• National Christian Temperance Camp-meeting Association met at Old Orchard Beach August 17, 1882, 2pm Wednesday "unusually large attendance"

  • "The Holiness Union Campmeeting" will be held at OOB, July 25-August 3rd, 1891

John Wesley

John Wesley viewed the process of Sanctification as one of making the individual worthy of salvation. At one point he explicitly states that good works are a condition of final justification which he regards as necessary for final salvation

Arminian Theology

1. God desires the salvation of everyone.

- Not hypothetical, but God is working to bring salvation to **all**.
- God genuinely wants everyone to be saved.

2 Peter 3:9 —

1 Timothy 2:3-4

  • Jesus died for the WHOLE WORLD. Universal Atonement

1 John 2:2 —

2. Every person can accept or reject Jesus.

- Calvin: "Only the elect can come to salvation in Jesus."

Ephesians —

- Is sin too great to come? "Provenient Grace"

Titus 2:11 —

- Conditional Election (vs. Un-Conditional)? Predestination? 

Ro 8:29 — For whom he did foreknow, he also did predestinate to be conformed to the image of his Son, that he might be the firstborn among many brethren. 30 Moreover whom he did predestinate, them he also called: and whom he called, them he also justified: and whom he justified, them he also glorified.

God kowning the end from the beginning, ....

3. Salvation can be lost.

Hebrews 6:4 — For it is impossible for those who were once enlightened, and have tasted of the heavenly gift, and were made partakers of the Holy Ghost,

4. God's chooses to act Sovereignly

Maine Bible Schools, Seminary

East Maine Seminary Bucksport

  • August 8, 1892, Ad in Sun-Journal Rev. A.F. Chase, Ph.D. Principal "aggregate attendace last year, 585"
  • A Methodist Seminary and preparatory school at Wilson Street, Bucksport, Maine from 1848 to 1933.
  • East Maine Conference Seminary, Bucksport, ca. 1910". Maine Memory Network. Retrieved 13 February 2020.
  • Nicole K. Staples, "Bucksport, Maine History"". Archived from the original on April 14, 2008. Retrieved April 29, 2008.

Cobb Divinity School, Bates Theological Seminary "The Free Will Baptist Bible School"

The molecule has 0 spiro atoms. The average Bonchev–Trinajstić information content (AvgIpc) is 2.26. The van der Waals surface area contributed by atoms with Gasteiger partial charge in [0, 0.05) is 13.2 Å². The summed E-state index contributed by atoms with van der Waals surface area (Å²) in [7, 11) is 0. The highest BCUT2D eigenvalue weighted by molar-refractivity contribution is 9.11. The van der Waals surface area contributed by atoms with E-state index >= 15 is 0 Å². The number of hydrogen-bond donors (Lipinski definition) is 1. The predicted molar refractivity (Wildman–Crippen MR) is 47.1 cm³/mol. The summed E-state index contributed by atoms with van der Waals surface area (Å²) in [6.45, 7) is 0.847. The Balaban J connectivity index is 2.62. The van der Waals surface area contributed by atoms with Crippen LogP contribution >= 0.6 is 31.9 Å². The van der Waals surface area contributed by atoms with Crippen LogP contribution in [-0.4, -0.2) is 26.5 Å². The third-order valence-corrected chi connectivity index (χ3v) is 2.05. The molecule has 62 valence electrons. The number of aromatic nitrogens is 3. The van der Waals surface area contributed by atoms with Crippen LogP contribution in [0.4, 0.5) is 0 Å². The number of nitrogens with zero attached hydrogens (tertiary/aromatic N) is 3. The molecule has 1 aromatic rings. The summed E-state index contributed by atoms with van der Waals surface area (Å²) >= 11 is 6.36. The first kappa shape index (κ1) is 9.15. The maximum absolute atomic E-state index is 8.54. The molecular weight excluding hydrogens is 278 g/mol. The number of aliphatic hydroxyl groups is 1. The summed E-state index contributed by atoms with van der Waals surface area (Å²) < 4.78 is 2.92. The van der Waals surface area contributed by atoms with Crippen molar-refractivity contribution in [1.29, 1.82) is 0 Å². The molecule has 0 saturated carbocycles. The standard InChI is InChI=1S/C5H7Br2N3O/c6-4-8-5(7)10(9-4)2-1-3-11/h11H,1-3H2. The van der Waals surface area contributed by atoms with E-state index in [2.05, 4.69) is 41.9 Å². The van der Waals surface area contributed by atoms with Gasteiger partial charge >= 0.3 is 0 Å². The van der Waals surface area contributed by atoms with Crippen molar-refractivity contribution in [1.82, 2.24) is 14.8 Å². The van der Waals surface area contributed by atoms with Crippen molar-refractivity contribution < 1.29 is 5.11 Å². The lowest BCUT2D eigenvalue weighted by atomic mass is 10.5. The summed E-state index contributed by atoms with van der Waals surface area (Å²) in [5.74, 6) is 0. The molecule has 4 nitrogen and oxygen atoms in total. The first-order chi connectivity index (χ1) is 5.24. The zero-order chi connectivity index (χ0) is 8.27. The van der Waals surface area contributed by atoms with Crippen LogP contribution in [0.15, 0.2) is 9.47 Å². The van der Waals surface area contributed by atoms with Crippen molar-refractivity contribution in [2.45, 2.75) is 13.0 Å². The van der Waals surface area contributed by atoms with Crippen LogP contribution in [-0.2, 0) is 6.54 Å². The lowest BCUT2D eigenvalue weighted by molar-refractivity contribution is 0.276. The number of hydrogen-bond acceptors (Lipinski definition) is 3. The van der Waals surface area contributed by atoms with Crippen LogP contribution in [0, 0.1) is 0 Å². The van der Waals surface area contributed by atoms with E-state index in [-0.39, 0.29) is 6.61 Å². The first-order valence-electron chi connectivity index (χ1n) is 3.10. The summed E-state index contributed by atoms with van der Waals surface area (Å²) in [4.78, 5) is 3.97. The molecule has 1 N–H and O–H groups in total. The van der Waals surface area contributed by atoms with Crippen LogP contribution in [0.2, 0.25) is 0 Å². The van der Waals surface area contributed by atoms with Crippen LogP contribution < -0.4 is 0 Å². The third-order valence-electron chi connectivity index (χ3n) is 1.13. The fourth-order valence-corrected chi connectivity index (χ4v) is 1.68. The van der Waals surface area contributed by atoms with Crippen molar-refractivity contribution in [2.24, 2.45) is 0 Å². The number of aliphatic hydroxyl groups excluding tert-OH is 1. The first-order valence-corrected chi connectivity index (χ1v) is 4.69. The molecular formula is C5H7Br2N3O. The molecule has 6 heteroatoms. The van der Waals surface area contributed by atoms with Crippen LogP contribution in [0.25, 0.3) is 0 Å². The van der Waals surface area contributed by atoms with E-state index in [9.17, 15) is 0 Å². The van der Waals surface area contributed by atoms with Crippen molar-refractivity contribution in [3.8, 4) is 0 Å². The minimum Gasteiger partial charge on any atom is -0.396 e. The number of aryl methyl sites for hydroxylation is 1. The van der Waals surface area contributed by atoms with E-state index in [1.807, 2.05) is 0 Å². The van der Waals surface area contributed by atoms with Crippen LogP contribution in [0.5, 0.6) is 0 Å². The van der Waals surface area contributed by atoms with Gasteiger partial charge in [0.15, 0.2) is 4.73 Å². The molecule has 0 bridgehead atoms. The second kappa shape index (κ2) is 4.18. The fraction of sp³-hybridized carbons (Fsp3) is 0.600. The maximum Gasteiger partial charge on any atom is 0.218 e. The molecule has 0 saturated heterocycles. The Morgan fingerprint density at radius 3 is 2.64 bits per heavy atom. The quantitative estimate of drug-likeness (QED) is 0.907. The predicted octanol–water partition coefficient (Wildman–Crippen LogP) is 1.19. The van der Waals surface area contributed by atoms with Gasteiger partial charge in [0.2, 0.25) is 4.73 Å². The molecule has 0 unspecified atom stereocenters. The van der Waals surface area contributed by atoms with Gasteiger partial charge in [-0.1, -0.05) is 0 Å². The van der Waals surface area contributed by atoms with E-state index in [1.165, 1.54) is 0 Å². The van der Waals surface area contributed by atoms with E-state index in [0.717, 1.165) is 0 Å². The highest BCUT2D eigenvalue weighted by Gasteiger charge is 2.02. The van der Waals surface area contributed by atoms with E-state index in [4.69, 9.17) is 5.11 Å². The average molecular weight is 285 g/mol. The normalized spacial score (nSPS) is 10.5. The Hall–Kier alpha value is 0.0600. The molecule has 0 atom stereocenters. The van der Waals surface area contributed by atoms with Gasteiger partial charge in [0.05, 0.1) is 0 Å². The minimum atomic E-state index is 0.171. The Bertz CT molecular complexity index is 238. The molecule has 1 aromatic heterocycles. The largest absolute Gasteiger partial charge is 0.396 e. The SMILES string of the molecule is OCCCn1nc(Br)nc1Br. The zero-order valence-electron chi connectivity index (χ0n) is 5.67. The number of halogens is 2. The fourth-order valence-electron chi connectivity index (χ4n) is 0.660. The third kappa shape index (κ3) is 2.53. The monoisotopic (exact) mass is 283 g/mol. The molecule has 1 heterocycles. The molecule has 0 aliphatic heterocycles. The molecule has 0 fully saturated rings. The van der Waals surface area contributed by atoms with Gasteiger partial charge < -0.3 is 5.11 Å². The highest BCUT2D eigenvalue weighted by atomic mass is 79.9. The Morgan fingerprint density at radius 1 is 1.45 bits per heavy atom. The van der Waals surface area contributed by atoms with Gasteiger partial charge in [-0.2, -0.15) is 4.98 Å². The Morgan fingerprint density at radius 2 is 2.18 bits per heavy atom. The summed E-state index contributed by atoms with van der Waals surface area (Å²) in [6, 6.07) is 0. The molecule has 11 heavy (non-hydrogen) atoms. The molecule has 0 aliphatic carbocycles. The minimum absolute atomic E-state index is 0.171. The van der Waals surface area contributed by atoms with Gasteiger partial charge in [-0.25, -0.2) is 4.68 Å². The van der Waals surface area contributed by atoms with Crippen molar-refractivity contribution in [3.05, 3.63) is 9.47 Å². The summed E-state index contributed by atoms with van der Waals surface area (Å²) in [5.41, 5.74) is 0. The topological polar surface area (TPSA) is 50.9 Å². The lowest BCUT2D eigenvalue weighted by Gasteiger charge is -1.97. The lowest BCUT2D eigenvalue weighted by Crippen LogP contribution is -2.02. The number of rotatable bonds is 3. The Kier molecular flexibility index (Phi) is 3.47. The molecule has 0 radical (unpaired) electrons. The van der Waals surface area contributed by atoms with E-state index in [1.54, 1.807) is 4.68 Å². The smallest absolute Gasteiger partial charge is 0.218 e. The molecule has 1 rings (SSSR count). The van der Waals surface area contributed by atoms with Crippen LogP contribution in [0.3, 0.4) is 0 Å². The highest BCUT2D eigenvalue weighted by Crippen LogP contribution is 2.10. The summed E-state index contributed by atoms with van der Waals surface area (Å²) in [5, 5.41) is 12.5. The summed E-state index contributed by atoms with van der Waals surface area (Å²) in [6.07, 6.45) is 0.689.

• a Baptist theological institute
  • Had a close relationship with University of Chicago with many students and faculty going back and forth between schools.
  • founded in 1840 in Parsonsfield, Maine by the Free Will Baptists. Moses Smart first leader.
  • 1842 to 1844, the school moved again to Whitestown, New York and became part of the Whitestown Seminary where it was known as the "Free Baptist Biblical School"
  • From 1854 to 1870, the divinity school was located in New Hampton, New Hampshire, and affiliated with the New Hampton Institute.
  • The school and its library were removed to Lewiston in 1870 and became a graduate school (known as Bates Theological Seminary until 1888) of Bates College. was part of Bates college in Lewiston from 1870 to 1908
  • In 1888, it was renamed Cobb Divinity School in honor of Jonathan Leavitt Haskell Cobb (1824-1897), a prominent businessman at the Bates Mill in Lewiston who had donated $25,000 to the Divinity School at Bates.
  • The school created one of the first models for a Bible school in the United States.
  • In 1891, President of Bates College Oren B. Cheney amended the school's charter requiring that Bates' president and a majority of the trustees be Free Will Baptists. Following Cheney's retirement, the amendment was revoked in 1907 at the request of his successor, President George C. Chase, and the board of trustees.
  • In 1907, the Maine Legislature amended the college's charter removing the requirement for the president and majority of the trustees to be Free Will Baptists, thereby allowing the school to qualify for Carnegie Foundation funding of professor's pensions.
  • Cobb Divinity School was disbanded in 1908, with much of its curricula and faculty and library becoming the Bates College Religion Department.
  • In 1911, the Northern Free Will Baptist Conference merged with the Northern Baptist Conference, now known as the American Baptist Churches USA. Bates remained nominally affiliated with the Baptist tradition until 1970 when the college catalogue no longer described the school as a "Christian college".